Anaerobic digestion and co-digestion processes of vegetable and fruit residues: Process and microbial ecology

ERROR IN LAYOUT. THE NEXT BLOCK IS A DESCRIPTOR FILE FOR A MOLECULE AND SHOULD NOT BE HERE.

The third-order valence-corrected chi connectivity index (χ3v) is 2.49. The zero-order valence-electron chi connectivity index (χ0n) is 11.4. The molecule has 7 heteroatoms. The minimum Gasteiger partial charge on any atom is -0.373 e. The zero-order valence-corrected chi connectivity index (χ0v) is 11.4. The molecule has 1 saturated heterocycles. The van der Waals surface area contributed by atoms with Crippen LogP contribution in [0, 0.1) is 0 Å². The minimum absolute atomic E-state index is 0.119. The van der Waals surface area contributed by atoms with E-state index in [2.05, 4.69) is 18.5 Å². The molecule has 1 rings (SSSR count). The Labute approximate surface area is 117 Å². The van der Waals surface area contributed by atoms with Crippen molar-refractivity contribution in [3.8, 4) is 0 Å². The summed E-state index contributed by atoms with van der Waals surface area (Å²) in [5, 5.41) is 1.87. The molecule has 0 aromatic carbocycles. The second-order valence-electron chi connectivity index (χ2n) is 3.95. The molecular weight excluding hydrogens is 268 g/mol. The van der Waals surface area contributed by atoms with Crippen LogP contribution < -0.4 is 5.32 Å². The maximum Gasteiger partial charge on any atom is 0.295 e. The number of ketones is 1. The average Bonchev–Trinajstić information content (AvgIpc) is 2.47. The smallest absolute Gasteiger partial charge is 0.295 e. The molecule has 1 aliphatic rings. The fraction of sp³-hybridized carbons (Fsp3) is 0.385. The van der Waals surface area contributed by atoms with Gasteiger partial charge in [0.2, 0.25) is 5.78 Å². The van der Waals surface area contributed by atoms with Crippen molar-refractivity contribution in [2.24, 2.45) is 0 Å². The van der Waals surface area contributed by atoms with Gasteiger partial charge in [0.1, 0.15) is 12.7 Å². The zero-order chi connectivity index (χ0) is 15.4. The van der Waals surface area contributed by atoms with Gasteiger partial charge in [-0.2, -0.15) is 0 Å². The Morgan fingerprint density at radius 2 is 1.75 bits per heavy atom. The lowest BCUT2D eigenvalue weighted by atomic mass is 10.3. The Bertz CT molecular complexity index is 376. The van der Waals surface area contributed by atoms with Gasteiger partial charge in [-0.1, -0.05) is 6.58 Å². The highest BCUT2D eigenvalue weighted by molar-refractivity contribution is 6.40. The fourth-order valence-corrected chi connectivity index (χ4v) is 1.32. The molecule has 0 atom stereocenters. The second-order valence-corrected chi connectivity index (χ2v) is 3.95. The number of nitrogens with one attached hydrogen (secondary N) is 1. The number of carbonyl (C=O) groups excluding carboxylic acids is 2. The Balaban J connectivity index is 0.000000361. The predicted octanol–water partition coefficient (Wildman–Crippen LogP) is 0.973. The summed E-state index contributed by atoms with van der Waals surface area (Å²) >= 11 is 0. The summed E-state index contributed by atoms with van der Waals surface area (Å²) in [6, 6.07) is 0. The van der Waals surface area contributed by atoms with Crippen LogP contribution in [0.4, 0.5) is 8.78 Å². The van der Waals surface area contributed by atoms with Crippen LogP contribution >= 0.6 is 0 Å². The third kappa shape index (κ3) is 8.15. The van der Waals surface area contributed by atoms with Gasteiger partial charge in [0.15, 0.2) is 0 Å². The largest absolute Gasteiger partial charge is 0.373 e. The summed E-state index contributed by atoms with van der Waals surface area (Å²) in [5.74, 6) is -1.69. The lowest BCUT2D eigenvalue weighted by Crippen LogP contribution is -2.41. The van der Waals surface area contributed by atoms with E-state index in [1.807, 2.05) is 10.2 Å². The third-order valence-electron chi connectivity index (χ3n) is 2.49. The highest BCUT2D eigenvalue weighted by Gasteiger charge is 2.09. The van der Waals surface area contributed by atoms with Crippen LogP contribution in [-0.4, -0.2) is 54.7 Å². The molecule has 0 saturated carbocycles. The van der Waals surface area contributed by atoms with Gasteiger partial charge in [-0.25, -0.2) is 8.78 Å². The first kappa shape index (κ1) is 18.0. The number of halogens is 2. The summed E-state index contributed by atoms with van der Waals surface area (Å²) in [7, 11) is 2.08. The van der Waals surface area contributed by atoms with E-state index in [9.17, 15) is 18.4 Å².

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<ul><li><p>ce</p><p>M..O. B7570</p><p>Keywords:</p><p>Microbial ecology</p><p>feafooowe, anestio</p><p>mance and was also evaluated in a 30 L AD system. When the system reached stable operation, itsmethane yield was 0.25 (m3/kg TS), and the removal of the organic matter measured as the total</p><p>30 L system was also determined and characterized and was closely correlated with its potential func-tion in the AD system.</p><p>reasedty, whoducesns per</p><p>that are separated at the source, referred to as biowaste (the veg-etablefruitgarden or VFG fraction) could be a good candidatefor bioenergy production. Fruit and vegetable waste (FVW) is pro-duced in large quantities in markets in many large cities (Mata-Alvarez et al., 1992; Misi and Forster, 2002; Bouallagui et al.,</p><p>The stabilized biosolids can be used as a soil conditioner (Bouallaguiet al., 2005). This technology has been successfully applied inreducing the volume of waste that enters landlls, therebydecreasing methane emissions produced by decay (Mata-Alvarezet al., 2000; Forster-Carneiro et al., 2008; Bouallagui et al., 2009).</p><p>Some authors have studied the feasibility of using FVW as asubstrate for anaerobic digestion. The easily biodegradable andhighly moist organic matter content of FVW (75%) facilitatesthe biological treatment of these wastes and demonstrates thefeasibility of using this material for anaerobic digestion (Mata-Alvarez et al. 1992; Bouallagui et al., 2003, 2005, 2009). The</p><p> Corresponding authors. Tel.: +52 5557 296000x56386; fax: +52 5557296000x56305 (E.I. Garcia-Pea), tel.: +1 480 727 7574; fax: +1 480 727 0889(R. Krajmalnik-Brown).</p><p>E-mail addresses: egarciap@ipn.mx (E.I. Garcia-Pea), Dr.Rosy@asu.edu</p><p>Bioresource Technology 102 (2011) 94479455</p><p>Contents lists availab</p><p>Bioresource T</p><p>els(R. Krajmalnik-Brown).organic waste are disposed of in the Bordo Poniente sanitary land-ll, the only landll in the area, which is approaching capacity.Because no other locations exist for solid waste disposal, the appli-cation of efcient technologies for waste treatment and volumereduction is becoming increasingly important (Forster-Carneiroet al., 2008). Interest is also increasing in the production and useof alternative energy sources due to the limited supply of fossilfuels and their negative effects on the environment (Rittmannet al., 2008). The organic fraction of municipal solid wastes thatis mechanically sorted in central plants (OFMSW) or the organics</p><p>2011). Occasionally, food products in perfectly good conditionare discarded because of the high cost of refrigeration storage.Approximately 84% of the total solid waste produced in CEDA is or-ganic waste, and more than 50% of that is from the fruit and vege-table fraction (Silva-Rodriguez, 2007). The most promisingalternative to incinerating or composting this waste material isto apply an anaerobic digestion process (Bouallagui et al., 2005)for simultaneous waste treatment and renewable energy produc-tion. The main advantage of the anaerobic digestion process isthe production of biogas, which can be used to produce electricity.1. Introduction</p><p>In recent years, concern has incfrom mega cities, such as Mexico Cimore than 20 million people and prof solid waste, more than 12,000 to0960-8524/$ - see front matter 2011 Elsevier Ltd. Adoi:10.1016/j.biortech.2011.07.068 2011 Elsevier Ltd. All rights reserved.</p><p>about waste disposalich has a population ofa tremendous amountday. Large volumes of</p><p>2003, 2005) and constitute a nuisance in municipal landlls be-cause of their high biodegradability (Misi and Forster, 2002). Thecentral market for food distribution in Mexico City, Central deAbasto (CEDA), is the second largest market in the world, receiving24,000 tons of food products and producing 895 tons of organic so-lid waste each day (Central de Abastos de la Ciudad de Mexico,Methane productionCo-digestion of FVW chemical demand (tCOD) was 65%. The microbial population (general Bacteria and Archaea) in theAnaerobic digestion and co-digestion proProcess and microbial ecology</p><p>E.I. Garcia-Pea a,, P. Parameswaran b, D.W. Kang b,aBioprocesses Department, Unidad Profesional Interdisciplinaria de Biotecnologa, IPN Pb Swette Center for Environmental Biotechnology at Arizona State University, P.O. Box 8</p><p>a r t i c l e i n f o</p><p>Article history:Received 31 March 2011Received in revised form 18 July 2011Accepted 20 July 2011Available online 27 July 2011</p><p>a b s t r a c t</p><p>This study evaluated theobtained from the centralprocess. Batch systems shproduction, methane yield80%, respectively). Co-dig</p><p>journal homepage: www.ll rights reserved.sses of vegetable and fruit residues:</p><p>Canul-Chan a, R. Krajmalnik-Brown b,ox 07340, Mexico City, Mexico1, Tempe, AZ 85287-5701, USA</p><p>sibility of methane production from fruit and vegetable waste (FVW)d distribution market in Mexico City using an anaerobic digestion (AD)d that pH control and nitrogen addition had signicant effects on biogasd volatile solids (VS) removal from the FVW (0.42 m3biogas=kg VS, 50%, andn of the FVW with meat residues (MR) enhanced the process perfor-</p><p>le at ScienceDirect</p><p>echnology</p><p>evier .com/locate /bior tech</p></li><li><p>2. Methods</p><p>2.1. Set up for the batch experiments</p><p>The biodegradability of the fruit and vegetable waste (FVW)was determined using batch anaerobic digestion tests. The charac-teristics of the FVW mixture are depicted in Table 1. FVW (50 g)with an initial total solid (TS) content of 98.9 g TS/kgresidues (10%organic matter) was placed into 125 mL serum bottles that weresealed with butyl rubber septums and aluminum crimps andushed with N2 to provide anaerobic conditions. Some treatmentswere inoculated with 5 mL (10% v/v) of cowmanure (density of theFWVwas of 1.14 g/L). The FVWwithout inoculation or salt additionwas used as a control, and the effects of inoculum (cow manure)addition, salts (to control the pH), and the addition of a nitrogensource were evaluated; the tested conditions are summarized inTable 2. For pH controlled systems, a 100 mM phosphate bufferwith an initial pH of 7.0 was used. In the nitrogen supplementedsystems, 0.08 g of NH4Cl was used per g of waste, and the experi-ments were carried out with 50 g of FVW as mentioned above. Allexperiments were performed in duplicate. The systems were incu-bated at 30 C for 30 days or until biogas production ceased. Eachsystem was manually mixed once per day. Additionally, twocontrol systems that only contained inoculum were incubated atthe same temperature to correct for the amount of biogas producedby the organics in the inoculum. Statistical analysis was carried outwith the NCSS statistical system (NCSS, PASS, and GESS, NCSS,Kaysville, UT, http://www.ncss.com).</p><p>e Technology 102 (2011) 94479455FWV material is usually collected from food markets and has avolatile solid (VS) content of between 8% and 18% (Bouallaguiet al., 2005). The organic fraction includes approximately 75%sugars and hemicellulose, 9% cellulose and 5% lignin (Verrieret al., 1987; Bouallagui et al., 2005). For most digestion processes,depending on the substrate used, hydrolysis is the rate limitingstep (Vavilin et al., 1997; Mata-Alvarez et al., 2000). Hydrolysisconstants were obtained from carbohydrates, protein and lipids,with the highest constant observed for carbohydrates, and theserates were determined to be pH-dependent (Mata-Alvarez et al.,2000). The anaerobic processing of cellulose-poor waste such asFVW is limited by methanogenesis rather than by hydrolysis(Bouallagui et al., 2005). The rate and extent of degradation areintrinsic properties of the waste characteristics and the microor-ganisms involved in the process. According to Mata-Alvarez et al.(1992), the FVW contains cellulose (32%), hemicelluloses (15%)and lignins (15%), and under mesophilic conditions, up to 32%,86% and 0% of these compounds are removed, respectively. Gun-aseelan (2004) reported the methane yields (B0) of several frac-tions of FVW, sorghum and napiergrass. The methane potentialdepends on the organic components in the FVW used asfeedstock, which are mainly carbohydrates, proteins and lipids.The theoretical methane yields (B0) from acetic acid, carbohy-drates, proteins and lipids are 370, 415, 496 and 1014 L CH4/kg VS, respectively (Moller et al., 2004). B0 could also be esti-mated considering that 1 kg of COD reduction is equivalent to0.35 m3 CH4 (STP) (Gunaseelan, 2007).</p><p>The high biodegradability of the FVW promotes the rapidproduction of volatile fatty acids (VFAs) resulting in a rapid de-crease in pH, which in turn could inhibit the methanogenic activity(Mata-Alvarez et al., 1992; Bouallagui et al., 2003, 2009). An inter-esting option to avoid the acidication of the system when FVW isused is the addition of co-substrates with high nitrogen contents,which could result in a natural pH regulation and also constitutea source of nitrogen. This strategy, known as co-digestion, resultsin a more efcient digestion process, improving the methane yieldsobtained from certain organic materials due to the positive syner-gistic effects of the mixed materials with complementary charac-teristics and the supply of missing nutrients by the co-substrate(Agdag and Sponza, 2005). Co-digestion also presents economicadvantages, such as minimizing equipment needs by sharing thesame equipment for different residues and easier handling ofmixed waste (Mata-Alvarez et al., 2000). Habiba et al. (2009)studied co-digestion as a novel solution to adjust unbalancednutrient constituents and reported that the anaerobic digestionof activated sludge (AS) with substrates containing high levels ofC/N, such as FVW, overcame the difculties of digesting AS. Theaddition of high nitrogen content co-substrates to adjust the nutri-ent content of FVW was recently evaluated by Bouallagui et al.(2009), and a methane yield of approximately 0.35 L/g VS wasobtained without the addition of chemical alkali.</p><p>The aim of this study was to evaluate the potential use of FVWas a substrate for methane production and to examine variousconditions that allow for anaerobic systems the optimal perfor-mance using FVW. A mixture of FVW from the biggest market inMexico was characterized to assess its potential as a feedstockfor an anaerobic digestion process. Additionally, the effects of:(1) pH, (2) nitrogen addition, and (3) inoculation of the FVW wereevaluated to enhance methane production in batch systems.Co-digestion of the FVW with meat residues (MR) was also evalu-ated. The performance of a 30 L reactor was assessed under themost effective conditions obtained in the batch systems to deter-mine the feasibility of converting the FVW and MR into biogas.</p><p>9448 E.I. Garcia-Pea et al. / BioresourcThe microbial ecology of the 30 L system when operating at steadystate conditions was evaluated and its links to process perfor-mance were assessed using molecular methods.2.2. Experimental setup (anaerobic digester)</p><p>The process was also evaluated in an anaerobic digestionsystem (ADS) consisting of a stainless steel tubular reactor with atotal volume of 30 L into which 20 L of a (50:50) mixture of FVW</p><p>Table 1Initial characteristics of the fruit and vegetable waste (FVW).</p><p>Solid waste Organic matter(g/kgwaste)</p><p>Total solids(g/kgwaste)</p><p>Volatile solids(g/kgwaste)</p><p>pH</p><p>Tomato 59.1 55.7 54.9 4.5Lettuce 53.5 31.3 30.4 5.6Papaya 85.5 116.5 114.4 5.5Pineapple 72.7 102 99.2 3.5Banana 107.6 181.2 176.4 5.0Orange 115.5 153.2 149.4 3.8Mixture of the</p><p>solid waste72.7 98.9 96.4 4.02</p><p>Table 2Conditions established in eight systems (in duplicate) to evaluate the effects ofinoculation, pH control and addition of a nitrogen source (0.08 g ammonium chloride/gwaste, with experiments conducted with 50 g of FVW) on the performance of theanaerobic digestion process.</p><p>System Conditions</p><p>I FVW inoculated with cow manure (10%)IN FVW inoculated and supplemented with NH4Cl as a nitrogen</p><p>sourceIpH FVW inoculated and salts added (buffer) to control pHIpHN FVW inoculated, buffering salts, and NH4Cl addedwI (VSW)FVW without inoculation (WI) (Control)wIN FVW and NH4ClwIpH FVW and buffering salts</p><p>wIpHN FVW buffering salts and NH4</p><p>I = inoculated systems, wI = systems without inoculum.</p></li><li><p>for the control system (FVW), in which 100 VS/kgwaste were rapidlyconsumed by the natural anaerobic microbial community over</p><p>e Teand meat residues (MR) was initially packed. After the initialperiod of operation (20 days), the ADS was inoculated with cowmanure (10% v/v) to enrich the methanogenic population. Thereactor was stirred by re-circulating the FVW twice a day. ThepH was set at 7 and was maintained by the addition of a NaOH(0.8 N) solution when the ADS was started. Later in the process,the pH was naturally regulated by the metabolic intermediatesproduced during digestion. The bioreactor was kept at room tem-perature and operated in a fed batch mode. To avoid inhibitiondue to metabolic products and to ensure a sufcient supply oforganic matter, 2.5 kg of different compositions of fresh feedstockmixtures were fed periodically (approximately every 1215 days),and an equal volume of exhausted sludge was removed.</p><p>2.3. Analytical methods</p><p>The fruit and vegetable waste samples were analyzed for totalsolids (TS) and volatile solids (VS) contents according to the stan-dard methods of the American Public Health Association (APHA,2005).</p><p>Biogas production in the batch cultures and in the anaerobicdigester was periodically measured using a water displacementset up in which the biogas was passed through a 5% NaOH solution(Anaerobic Lab Work, 1992). Biogas samples were taken periodi-cally from the gas collection lines prior to the water displacementset up, and the gas composition was analyzed using a gas chro-matograph (GowMac Series 550, Bethlehem, PA) equipped with athermal conductivity detector. A CTR1 packed column (AlltechCo., Beereld, IL) was used for the analysis. The analysis conditionswere the same as those reported previously (Garcia-Pea et al.,2009). The measured biogas volume was adjusted at standardtemperature (25 C) and pressure (1 atm). VFA samples were ana-lyzed in a gas chromatograph (Buck Scientic, East Norwalk, CT) aspreviously reported (Garcia-Pea et al., 2009). The acetic and buty-ric acid concentrations in liquid solution were calculated using theHenrys Law dimensionless constant (H0 = Concentration in gasphase/Concentration in liquid phase) for each compound at thecorresponding temperature.</p><p>2.4. Molecular microbial ecology</p><p>2.4.1. DNA extractionA 0.5 g sample of the anaerobic digested sludge was taken when</p><p>the system was operating at steady state conditions and was usedfor DNA extraction following the recommendations of the MOBIOPowersoil DNA isolation kit. Extracted DNA was quantied with aNanodrop Spectrophotometer and stored at 20 C.</p><p>2.4.2. Quantitative PCR and 454 pyrosequencingThe extracted DNA was diluted tenfold for analytical conve-</p><p>nience for quantitative real time PCR (QPCR). The sample wastested for total Archaea and the methanogenic genera Methano-microbiales, Methanobacteriales, Methanosaetaceae, Methanosarcina-ceae, and Methanococcales according...</p></li></ul>